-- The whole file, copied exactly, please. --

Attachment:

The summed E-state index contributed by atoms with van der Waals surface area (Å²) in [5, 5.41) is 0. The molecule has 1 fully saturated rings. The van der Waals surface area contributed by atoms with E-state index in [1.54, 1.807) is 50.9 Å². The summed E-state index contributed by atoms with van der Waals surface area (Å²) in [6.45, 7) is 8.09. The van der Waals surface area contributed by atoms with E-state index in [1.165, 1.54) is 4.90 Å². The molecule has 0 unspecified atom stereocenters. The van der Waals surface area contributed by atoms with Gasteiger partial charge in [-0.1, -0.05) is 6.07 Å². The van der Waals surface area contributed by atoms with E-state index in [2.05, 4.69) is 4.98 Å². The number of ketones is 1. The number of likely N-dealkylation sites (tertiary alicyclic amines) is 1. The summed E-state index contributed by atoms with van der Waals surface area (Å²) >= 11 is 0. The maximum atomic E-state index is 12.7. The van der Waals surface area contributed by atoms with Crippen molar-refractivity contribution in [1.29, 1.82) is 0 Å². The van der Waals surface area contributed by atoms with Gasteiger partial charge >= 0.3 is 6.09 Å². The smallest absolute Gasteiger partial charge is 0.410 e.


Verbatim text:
The summed E-state index contributed by atoms with van der Waals surface area (Å²) in [5, 5.41) is 0. The molecule has 1 fully saturated rings. The van der Waals surface area contributed by atoms with E-state index in [1.54, 1.807) is 50.9 Å². The summed E-state index contributed by atoms with van der Waals surface area (Å²) in [6.45, 7) is 8.09. The van der Waals surface area contributed by atoms with E-state index in [1.165, 1.54) is 4.90 Å². The molecule has 0 unspecified atom stereocenters. The van der Waals surface area contributed by atoms with Gasteiger partial charge in [-0.1, -0.05) is 6.07 Å². The van der Waals surface area contributed by atoms with E-state index in [2.05, 4.69) is 4.98 Å². The number of ketones is 1. The number of likely N-dealkylation sites (tertiary alicyclic amines) is 1. The summed E-state index contributed by atoms with van der Waals surface area (Å²) >= 11 is 0. The maximum atomic E-state index is 12.7. The van der Waals surface area contributed by atoms with Crippen molar-refractivity contribution in [1.29, 1.82) is 0 Å². The van der Waals surface area contributed by atoms with Gasteiger partial charge >= 0.3 is 6.09 Å². The smallest absolute Gasteiger partial charge is 0.410 e.